There’s always more to learn
July 4, 2018
“Every man I meet is my master in some point, and in that, I learn from him.” If you can excuse the automatic gender assumption, the words of Ralph Waldo Emerson ring true for all of us, not least those of us who are labelled as ‘experts’ within the cyber industry.
I may have worked in cyber since I left university, from fifteen years spent at GCHQ to my current role as Head of Cyber Security for a critical piece of the UK’s internet infrastructure, but I always have more to learn.
An opportunity to do just that has become available via Nominet’s partnership with CyLon – Europe’s first cyber security accelerator that’s dedicated to supporting innovative start-ups to ensure the pipeline of cyber talent doesn’t run dry.
Despite running for just three years, CyLon has already helped 53 cyber security start-ups via its Cohort scheme. Latest figures show that 95% of those companies are still in existence – an impressive and uncommon proportion in the world of entrepreneurs as latest figures show that only 53.7% of UK start-ups survive for three years.
As we recognise that investment in cyber skills and the talent pipeline are necessary for a vibrant digital future, Nominet will work with CyLon until the end of 2020. We are currently involved with Cohort 7, a group of eight start-ups from all over the world who are housed in a London office for 13 weeks of intensive training, mentoring and support to help them prepare for growth and sustainability.
This is not merely a partnership on paper. Many Nominet staff are actively involved with Cohort 7, running workshops to share information and improve skills in everything from marketing and accounts to HR and refining the all-important investor pitch. The process has reminded all of us about the myriad of skills entrepreneurs need to help develop their great idea into a viable business.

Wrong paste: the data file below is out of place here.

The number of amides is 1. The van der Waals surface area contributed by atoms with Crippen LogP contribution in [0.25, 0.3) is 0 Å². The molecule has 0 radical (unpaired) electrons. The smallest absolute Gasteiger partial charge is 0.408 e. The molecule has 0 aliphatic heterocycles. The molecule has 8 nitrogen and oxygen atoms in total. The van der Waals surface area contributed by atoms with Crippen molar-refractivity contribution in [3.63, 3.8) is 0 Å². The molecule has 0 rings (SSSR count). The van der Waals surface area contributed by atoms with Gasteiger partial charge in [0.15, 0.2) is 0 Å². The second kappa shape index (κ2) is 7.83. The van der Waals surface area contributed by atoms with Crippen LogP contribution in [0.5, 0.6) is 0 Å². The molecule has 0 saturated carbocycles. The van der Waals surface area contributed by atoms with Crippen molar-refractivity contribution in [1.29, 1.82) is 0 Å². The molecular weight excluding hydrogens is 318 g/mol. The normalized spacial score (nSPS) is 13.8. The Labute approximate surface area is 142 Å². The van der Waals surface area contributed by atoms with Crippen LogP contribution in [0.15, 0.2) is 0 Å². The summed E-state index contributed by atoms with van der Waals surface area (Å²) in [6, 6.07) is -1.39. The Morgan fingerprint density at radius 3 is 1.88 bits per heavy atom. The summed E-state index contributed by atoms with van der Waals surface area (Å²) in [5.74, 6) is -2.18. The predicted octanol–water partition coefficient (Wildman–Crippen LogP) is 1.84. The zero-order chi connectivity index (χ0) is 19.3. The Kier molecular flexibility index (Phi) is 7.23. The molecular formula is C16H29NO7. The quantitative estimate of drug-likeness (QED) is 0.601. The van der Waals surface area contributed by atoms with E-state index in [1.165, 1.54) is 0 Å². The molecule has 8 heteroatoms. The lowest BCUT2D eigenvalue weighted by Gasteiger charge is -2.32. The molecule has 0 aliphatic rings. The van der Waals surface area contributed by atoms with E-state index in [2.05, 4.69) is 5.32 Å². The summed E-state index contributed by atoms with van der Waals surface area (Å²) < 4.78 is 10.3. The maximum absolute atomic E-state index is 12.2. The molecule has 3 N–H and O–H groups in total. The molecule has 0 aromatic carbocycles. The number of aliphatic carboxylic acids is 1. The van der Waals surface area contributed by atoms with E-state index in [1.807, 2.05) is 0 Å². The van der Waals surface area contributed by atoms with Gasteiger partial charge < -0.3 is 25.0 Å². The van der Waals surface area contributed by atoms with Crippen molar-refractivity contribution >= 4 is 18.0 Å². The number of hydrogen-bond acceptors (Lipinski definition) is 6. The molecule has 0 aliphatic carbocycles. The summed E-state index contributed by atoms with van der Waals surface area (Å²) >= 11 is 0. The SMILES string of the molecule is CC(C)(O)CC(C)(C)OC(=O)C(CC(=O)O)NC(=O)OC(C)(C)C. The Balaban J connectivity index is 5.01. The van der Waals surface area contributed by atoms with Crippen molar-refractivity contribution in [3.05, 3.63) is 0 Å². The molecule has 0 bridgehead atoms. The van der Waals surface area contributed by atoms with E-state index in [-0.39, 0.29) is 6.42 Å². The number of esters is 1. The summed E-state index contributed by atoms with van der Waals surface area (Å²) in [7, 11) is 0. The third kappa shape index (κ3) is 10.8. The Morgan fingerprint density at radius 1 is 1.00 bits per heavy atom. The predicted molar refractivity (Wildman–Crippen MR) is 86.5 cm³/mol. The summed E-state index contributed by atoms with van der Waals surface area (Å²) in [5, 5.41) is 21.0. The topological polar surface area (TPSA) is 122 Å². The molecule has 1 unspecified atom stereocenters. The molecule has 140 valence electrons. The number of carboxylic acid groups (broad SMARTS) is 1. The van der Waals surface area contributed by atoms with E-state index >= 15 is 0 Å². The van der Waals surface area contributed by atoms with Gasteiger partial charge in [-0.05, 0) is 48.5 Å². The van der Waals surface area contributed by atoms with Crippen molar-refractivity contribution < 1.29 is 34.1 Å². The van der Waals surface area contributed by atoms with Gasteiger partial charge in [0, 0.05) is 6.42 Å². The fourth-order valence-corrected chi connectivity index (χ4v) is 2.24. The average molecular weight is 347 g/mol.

These small companies – usually two or three staff – have great technical capabilities and have created products or services to address market need, but are not necessarily well-versed in the softer or administrative skills that a business needs to succeed. Of all the skills required, selling the idea is one of the most crucial: without interest and investment, start-ups will not survive.
Hearing ‘the sell’ is one of my functions as a mentor on the 13-week programme. I‘ve been listening to elevator pitches and posing tough questions to challenge and help refine the thinking – and the delivery – to help cut through all the noise in the real world. I know what I would ask when considering buying a cybersecurity product, so I help make sure the Cohort members are able to meet the rigorous demands and questions of potential customers.
I’m learning just how much storytelling is a core aspect of progress and survival, regardless of how great your product is. Customers and investors like to know the why, how and when of a company before they will consider investing or buying in. They also want to understand relevance and applicability. ‘Why does it matter to me?’, and ‘What problem of mine are you solving?’ have become the critical questions to answer, and sharing stories is an accessible way for everyone to understand a complex and sometimes worrying topic.
Despite being the supposed ‘expert’ in the room, I have found my time spent with Cohort 7 hugely rewarding – they have much to teach me too. I am inspired and uplifted by their enthusiasm and the commitment to helping the industry and solving problems, that runs deep in their business ideas and ambitions. Amid the doom and gloom from media reports and society’s concerns about online safety and security, it is refreshing to engage with such positivity and proactivity.
As anyone who works in cyber knows, we can only keep pace with cyber criminals if we keep learning. Innovative start-ups with new and interesting ideas will be part of the long-term solution to the endless challenges of cyber security, meeting difficulties with fresh answers. Investment in such innovative and eager talent will help to ensure all cyber security provisions are robust and evolutionary, keeping citizens, infrastructure and data safe, no matter what lies ahead.
Read more about CyLon and Cohort 7 on their website.